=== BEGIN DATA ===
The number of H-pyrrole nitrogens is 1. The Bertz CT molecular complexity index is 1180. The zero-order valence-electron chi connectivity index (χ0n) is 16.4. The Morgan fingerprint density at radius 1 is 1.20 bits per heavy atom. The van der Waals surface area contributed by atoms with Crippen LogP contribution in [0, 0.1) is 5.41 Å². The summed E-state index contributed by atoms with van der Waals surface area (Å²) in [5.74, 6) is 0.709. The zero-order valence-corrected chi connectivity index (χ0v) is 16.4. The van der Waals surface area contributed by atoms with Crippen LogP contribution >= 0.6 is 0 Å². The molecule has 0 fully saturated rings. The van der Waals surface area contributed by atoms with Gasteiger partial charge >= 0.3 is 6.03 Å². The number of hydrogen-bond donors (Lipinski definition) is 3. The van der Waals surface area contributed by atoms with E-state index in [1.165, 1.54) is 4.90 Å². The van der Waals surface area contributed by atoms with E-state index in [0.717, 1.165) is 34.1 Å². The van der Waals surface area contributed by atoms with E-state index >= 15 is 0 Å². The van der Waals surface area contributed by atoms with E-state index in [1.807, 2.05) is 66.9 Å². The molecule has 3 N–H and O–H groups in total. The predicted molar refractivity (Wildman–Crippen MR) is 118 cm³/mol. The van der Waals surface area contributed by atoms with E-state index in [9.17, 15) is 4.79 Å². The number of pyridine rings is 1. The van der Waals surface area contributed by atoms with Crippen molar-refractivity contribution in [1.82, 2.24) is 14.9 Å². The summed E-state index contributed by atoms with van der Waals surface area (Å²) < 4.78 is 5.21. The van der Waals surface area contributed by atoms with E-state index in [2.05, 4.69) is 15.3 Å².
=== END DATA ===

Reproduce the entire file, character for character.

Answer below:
The number of H-pyrrole nitrogens is 1. The Bertz CT molecular complexity index is 1180. The zero-order valence-electron chi connectivity index (χ0n) is 16.4. The Morgan fingerprint density at radius 1 is 1.20 bits per heavy atom. The van der Waals surface area contributed by atoms with Crippen LogP contribution in [0, 0.1) is 5.41 Å². The summed E-state index contributed by atoms with van der Waals surface area (Å²) in [5.74, 6) is 0.709. The zero-order valence-corrected chi connectivity index (χ0v) is 16.4. The van der Waals surface area contributed by atoms with Crippen LogP contribution >= 0.6 is 0 Å². The molecule has 0 fully saturated rings. The van der Waals surface area contributed by atoms with Gasteiger partial charge >= 0.3 is 6.03 Å². The number of hydrogen-bond donors (Lipinski definition) is 3. The van der Waals surface area contributed by atoms with E-state index in [1.165, 1.54) is 4.90 Å². The van der Waals surface area contributed by atoms with E-state index in [0.717, 1.165) is 34.1 Å². The van der Waals surface area contributed by atoms with E-state index >= 15 is 0 Å². The van der Waals surface area contributed by atoms with E-state index in [1.807, 2.05) is 66.9 Å². The molecule has 3 N–H and O–H groups in total. The predicted molar refractivity (Wildman–Crippen MR) is 118 cm³/mol. The van der Waals surface area contributed by atoms with E-state index in [9.17, 15) is 4.79 Å². The number of pyridine rings is 1. The van der Waals surface area contributed by atoms with Crippen molar-refractivity contribution in [1.82, 2.24) is 14.9 Å². The summed E-state index contributed by atoms with van der Waals surface area (Å²) < 4.78 is 5.21. The van der Waals surface area contributed by atoms with E-state index in [2.05, 4.69) is 15.3 Å².